HBO Bryant Park Summer Film Festival: Spend your Mondays sprawled out on the lawn at Bryant Park this summer, with a movie playing just as the sun goes down. You can count on seeing live performances and Warner Bros. cartoons before the start of every screening. Bryant Park, 42nd and 6th Avenue, Free.
North by Northwest; 14 August
Dirty Dancing: 21 August
Rooftop Cinema Club: Movies go down better with cocktails. And the whole experience is even sweeter when you can take in a Manhattan or Brooklyn sunset. Rooftop Cinema has perfected the night out at the movies.
Ferris Bueller's Day Off: 10 August, 8:15pm, OfficeOps (Brooklyn)
Donnie Darko 4k Restoration 15th anniversary edition: 14 August, 8pm, OfficeOps (Brooklyn)
RJD2: 11 August, Brooklyn Steel
Four Tet: 18 August, Analog BKNY, Brooklyn
Mulatu Astatke / Emel Mathlouthi / DJ Sirak: 20 August, Central Park SummerStage, Free
Midnight Oil: 21 August, Terminal 5
Bonobo: 23 August, Brooklyn Steel
Filthy Friends (David Bowie Cover Band from REM, Sleater-Kinney): 29 August, Bell House
v. Los Angeles Sparks, Madison Square Garden, 13 August, 3pm, from $15
v. Minnesota Lynx, Madison Square Garden, 20 August, 3pm, from $15
v. Washington Mystics, Madison Square Garden, 25 August, 7:30pm, from $15
v. Chicago Sky, Madison Square Garden, 27 August, 3pm, from $15
v. San Antonio Stars, Madison Square Garden, 1 September, 7:30pm, from $15
v. Texas Rangers, 8-9 August, 7pm, 12pm
v. Yankees, 16-17 August, 7pm
v. Florida Marlins, 18-20 August, 7pm, 1pm
v. Arizona Diamondbacks, 21-24 August, 7pm, 12pm
v. New England Revolution, 20 August, 6pm
The Imbible – A Spirited History of Drinking: Mixing whimsy and information, The Imbible makes the story of our relationship with alcohol remarkably compelling. And the show's lessons – on subjects like the drinks served at Prohibition-era speakeasies, the origin of the gin and tonic, and the difference between a cocktail and a mixed drink – can be washed down with complimentary, thematically appropriate beverages. New World Stages, 340 W 50th Street, through 30 December, from $39.
Anastasia: In 1927 Leningrad, the scrappy, strapping Dmitry and the worldly, roguish Vlad devise a scheme to pass off a street sweeper, Anya, as the Grand Duchess Anastasia Nicholaevna Romanov, rumored to have survived the massacre of the rest of her royal family in the Russian Revolution 10 years earlier. But as the con men school her in the ways of nobility – hoping to deceive Anastasia’s grandmother in Paris, the Dowager Empress – it emerges that Anya may be the real Anastasia after all. Broadhurst Theatre, 235 W 44th Street, through 7 January, from $69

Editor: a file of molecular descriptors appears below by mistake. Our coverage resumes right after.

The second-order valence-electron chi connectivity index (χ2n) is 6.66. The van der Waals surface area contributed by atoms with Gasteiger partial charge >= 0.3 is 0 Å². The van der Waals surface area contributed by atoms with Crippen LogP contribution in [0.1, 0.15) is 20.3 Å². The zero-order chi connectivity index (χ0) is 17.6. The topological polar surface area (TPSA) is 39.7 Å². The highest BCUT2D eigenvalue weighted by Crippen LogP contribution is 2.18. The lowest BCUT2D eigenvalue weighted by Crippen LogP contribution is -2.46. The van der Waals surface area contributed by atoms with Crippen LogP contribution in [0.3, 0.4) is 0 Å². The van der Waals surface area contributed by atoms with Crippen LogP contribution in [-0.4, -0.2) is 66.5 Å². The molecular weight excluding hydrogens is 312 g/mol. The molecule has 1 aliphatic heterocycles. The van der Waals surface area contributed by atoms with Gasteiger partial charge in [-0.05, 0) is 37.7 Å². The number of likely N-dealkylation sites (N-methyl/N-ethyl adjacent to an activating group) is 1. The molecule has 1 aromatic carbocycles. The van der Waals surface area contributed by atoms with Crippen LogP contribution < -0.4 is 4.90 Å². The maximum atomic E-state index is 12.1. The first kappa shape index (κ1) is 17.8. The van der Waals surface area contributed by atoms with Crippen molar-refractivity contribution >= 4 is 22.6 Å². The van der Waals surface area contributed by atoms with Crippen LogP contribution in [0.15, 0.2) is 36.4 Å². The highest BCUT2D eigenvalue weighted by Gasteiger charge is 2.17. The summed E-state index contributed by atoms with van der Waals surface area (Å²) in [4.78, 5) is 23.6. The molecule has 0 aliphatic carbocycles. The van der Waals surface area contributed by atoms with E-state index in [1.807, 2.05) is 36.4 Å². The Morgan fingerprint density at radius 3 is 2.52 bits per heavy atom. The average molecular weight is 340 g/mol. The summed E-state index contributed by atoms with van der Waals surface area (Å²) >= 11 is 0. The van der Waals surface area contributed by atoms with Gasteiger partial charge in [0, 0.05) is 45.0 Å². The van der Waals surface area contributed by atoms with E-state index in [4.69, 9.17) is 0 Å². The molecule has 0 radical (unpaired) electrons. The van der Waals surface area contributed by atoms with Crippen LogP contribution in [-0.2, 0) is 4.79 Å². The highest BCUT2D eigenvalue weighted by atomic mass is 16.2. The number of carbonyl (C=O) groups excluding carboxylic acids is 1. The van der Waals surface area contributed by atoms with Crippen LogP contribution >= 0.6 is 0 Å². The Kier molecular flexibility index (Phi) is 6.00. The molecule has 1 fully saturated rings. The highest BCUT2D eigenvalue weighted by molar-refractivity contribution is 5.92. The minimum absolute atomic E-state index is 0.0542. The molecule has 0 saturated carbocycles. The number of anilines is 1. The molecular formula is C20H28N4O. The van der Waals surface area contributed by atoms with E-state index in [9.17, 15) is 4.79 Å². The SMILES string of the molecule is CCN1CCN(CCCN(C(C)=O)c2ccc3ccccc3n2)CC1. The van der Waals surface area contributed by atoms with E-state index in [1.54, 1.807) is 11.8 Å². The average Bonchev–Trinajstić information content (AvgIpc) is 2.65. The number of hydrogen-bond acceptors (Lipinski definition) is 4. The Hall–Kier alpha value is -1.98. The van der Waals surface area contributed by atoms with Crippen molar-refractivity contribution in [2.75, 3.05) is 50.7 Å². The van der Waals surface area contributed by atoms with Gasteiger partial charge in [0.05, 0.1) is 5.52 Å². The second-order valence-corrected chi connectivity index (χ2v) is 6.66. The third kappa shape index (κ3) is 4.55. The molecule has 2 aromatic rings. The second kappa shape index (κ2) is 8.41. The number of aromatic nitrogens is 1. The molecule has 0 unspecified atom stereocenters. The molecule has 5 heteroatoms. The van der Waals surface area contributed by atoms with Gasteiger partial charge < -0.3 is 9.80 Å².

The Unwritten Law: World Famous beatboxer Chesney Snow presents his journey from a legacy of incarceration to fatherhood, homelessness to Harvard University, to ultimately starring in the Broadway musical In Transit. The Unwritten Law adeptly weaves this inspiring story with words, dance, visual design and live music. Dixon Place, 61A Chrystie Street, (btwn. Delancey & Rivington), 13-14 August, $22.
Heartless Bastard: Barry Weiss is a hot shot broker, but when he needs a new heart, he descends into a comically callous world where everything feels wrong and he is deeply disturbed. What are these feelings, these thoughts, all these questions? When he shows up on the doorstep of the dead man’s widow, he begins a dangerous journey into the deeper meaning of his transplant. HERE, 145 Sixth Ave. (one block south of Spring), through 2 September, from $18.
The Rise and Fall (and Rise) of Martha Stewart: This musical by Ryan Raftery (creator of the Anna Wintour and Andy Cohen musicals) tells the fascinating story of the woman who changed the way we live by daring us to try harder. From her humble beginnings in Nutley to her empire-building years in Westport, to her highly-publicized stint in federal prison, this is a chronicle of epically blind ambition set to the music of artists as varied as Beyonce to Metallica. Joe’s Pub, 425 Lafayette Street, 7, 22, 28 August, 11-12 September, $35.
The Terms of My Surrender: Michael Moore brings his powers of provocation and satire to the stage for the first time in The Terms of My Surrender, a one-man play directed by Tony winner Michael Mayer. A theatrical coup d’etat that takes the utter lunacy of our times and turns it into a subversive piece of theatre. Belasco Theatre, 111 West 44th Street, through 22 October, from $29.